This piece is part of an ongoing series of editorials from candidates for governor of the Keystone State. Broad + Liberty is dedicated to sharing relevant information and perspectives from leaders in our region.

The observance of Columbus Day still holds special meaning for many in the Italian-American community as it celebrates the optimism and accomplishments of the Genoa-born explorer. It also represents the countless contributions of Italian descendants to American history, a record which many of us point to with pride.

Christopher Columbus set sail across the Atlantic Ocean on August 3, 1492, on an audacious voyage  to discover a westward passage to the East Indies. With his three ships–Niña, Pinta, and Santa Maria–Columbus could not have known what he would find, nor could he have foreseen that he would be a controversial figure 529 years later. 

After stopping for repairs and supplies on the Canary Islands off the coast of northwestern Africa, Columbus led his ships on what became a five-week journey across the ocean. He reached land on October 12th on an island in the Bahamas that he called San Salvador. While he had not found a westward route to the East Indies, he had opened up the New World and laid the very beginnings of a foundation that would lead to the birth of the United States of America.

Christopher Columbus is an indelible part of our history in this country, but sadly there are many who wish to see him wiped from public memory. That this exercise in historic cleansing is being pushed by people in positions of power here in Philadelphia should be shocking to anyone.

Check out this series on Christopher Columbus by Robert Petrone.

Philadelphia was home to countless, crucial historic events and figures from the infancy of this country, and so our leaders ought to be especially attuned to the importance of recognizing the past. Unfortunately, Mayor Kenney’s administration is too often preoccupied with satisfying “woke” extremists and bending to the will of the mob, which demands that icons such as Columbus be erased from public consciousness.

The death of George Floyd during an encounter with police in Minneapolis in the summer of 2020 spurred a wave of rioting and civil unrest that swept the nation, Pennsylvania included. In the aftermath, the crowds turned to various statues and monuments to historic figures on public lands, and either demanded their removal or lawlessly demolished them themselves. In scores of instances, the mob won.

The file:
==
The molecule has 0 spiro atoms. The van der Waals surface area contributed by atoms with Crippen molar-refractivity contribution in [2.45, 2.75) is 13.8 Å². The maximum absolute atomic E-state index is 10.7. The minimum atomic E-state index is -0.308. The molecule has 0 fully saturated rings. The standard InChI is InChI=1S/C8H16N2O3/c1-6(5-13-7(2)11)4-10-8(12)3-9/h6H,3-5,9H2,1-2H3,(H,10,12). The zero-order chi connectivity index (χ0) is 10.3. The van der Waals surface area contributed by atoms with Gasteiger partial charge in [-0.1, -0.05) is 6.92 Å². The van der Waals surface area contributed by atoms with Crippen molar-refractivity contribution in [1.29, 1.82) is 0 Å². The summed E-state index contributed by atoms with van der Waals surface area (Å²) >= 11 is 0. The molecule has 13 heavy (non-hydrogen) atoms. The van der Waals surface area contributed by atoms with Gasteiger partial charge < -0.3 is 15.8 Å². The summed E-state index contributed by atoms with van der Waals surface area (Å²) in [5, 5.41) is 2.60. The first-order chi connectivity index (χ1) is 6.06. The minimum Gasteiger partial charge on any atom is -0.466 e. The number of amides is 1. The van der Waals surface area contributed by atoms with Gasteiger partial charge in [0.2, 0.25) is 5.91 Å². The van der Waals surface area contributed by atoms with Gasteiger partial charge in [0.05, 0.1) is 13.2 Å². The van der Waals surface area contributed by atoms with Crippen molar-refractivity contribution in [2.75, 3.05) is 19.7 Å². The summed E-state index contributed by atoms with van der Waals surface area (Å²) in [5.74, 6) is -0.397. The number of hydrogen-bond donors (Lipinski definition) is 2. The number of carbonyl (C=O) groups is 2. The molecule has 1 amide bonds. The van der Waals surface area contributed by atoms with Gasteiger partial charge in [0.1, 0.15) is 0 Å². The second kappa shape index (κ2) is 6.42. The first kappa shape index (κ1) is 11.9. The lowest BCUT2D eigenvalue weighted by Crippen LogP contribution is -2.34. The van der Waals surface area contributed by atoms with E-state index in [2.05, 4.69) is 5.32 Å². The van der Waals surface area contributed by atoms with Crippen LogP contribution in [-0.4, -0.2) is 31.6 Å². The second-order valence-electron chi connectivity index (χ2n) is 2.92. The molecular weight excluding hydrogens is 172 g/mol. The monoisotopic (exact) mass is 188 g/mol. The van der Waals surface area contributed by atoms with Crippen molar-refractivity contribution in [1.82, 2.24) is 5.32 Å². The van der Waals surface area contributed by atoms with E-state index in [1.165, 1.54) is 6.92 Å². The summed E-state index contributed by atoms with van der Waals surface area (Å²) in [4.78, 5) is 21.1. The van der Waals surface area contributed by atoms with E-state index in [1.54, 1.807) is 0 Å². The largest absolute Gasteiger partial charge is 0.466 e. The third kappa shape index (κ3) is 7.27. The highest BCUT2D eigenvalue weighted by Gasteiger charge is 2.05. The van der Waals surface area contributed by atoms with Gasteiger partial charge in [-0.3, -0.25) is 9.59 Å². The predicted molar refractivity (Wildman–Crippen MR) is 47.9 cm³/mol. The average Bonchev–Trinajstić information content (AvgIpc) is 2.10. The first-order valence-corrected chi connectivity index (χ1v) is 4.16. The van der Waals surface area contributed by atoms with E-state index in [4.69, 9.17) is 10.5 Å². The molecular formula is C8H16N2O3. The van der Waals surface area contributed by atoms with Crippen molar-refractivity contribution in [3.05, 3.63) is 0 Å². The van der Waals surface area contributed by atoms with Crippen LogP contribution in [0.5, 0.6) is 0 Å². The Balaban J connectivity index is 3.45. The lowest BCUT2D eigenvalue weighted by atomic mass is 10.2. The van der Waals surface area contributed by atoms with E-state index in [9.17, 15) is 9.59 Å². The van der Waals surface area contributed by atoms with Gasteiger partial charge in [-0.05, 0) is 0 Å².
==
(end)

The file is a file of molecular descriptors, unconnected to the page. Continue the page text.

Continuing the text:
In Philadelphia, the Christopher Columbus statue in South Philadelphia’s Marconi Plaza became a prime target of those who claim that he represents genocide and other crimes, and city bureaucrats buckled. The Board of License and Inspection Review and the Historical Commission decreed that the statue would be removed.

Thankfully, Philadelphia Court of Common Pleas Judge Paula Patrick overruled the board in August.  

“It is baffling to this Court as to how the City of Philadelphia wants to remove the Statue without any legal basis,” she wrote. “The City’s entire argument and case is devoid of any legal foundation.”

Mayor Jim Kenney, always eager to play to the most extreme elements of the left, is appealing the ruling and has even refused to remove a plywood box that was erected around the statue.

This is what passes for leadership these days in Philadelphia, and indeed across Pennsylvania. 

Kenney and his allies, District Attorney Larry Krasner, Gov. Tom Wolf, and Attorney General Josh Shapiro have sided with the radical left on a host of issues.

They have botched the COVID-19 response and harmed our economy in the process. They have stolen a year of education from our children and caused thousands of small businesses to disappear. They have supported “sanctuary cities,” which are jurisdictions that refuse to cooperate with federal immigration authorities. They have undermined law enforcement by endorsing the Defund the Police movement and caused violent crime to skyrocket. Yet, the city of Philadelphia is expending public resources to fight a battle over a statue of an Italian explorer from the 15th century.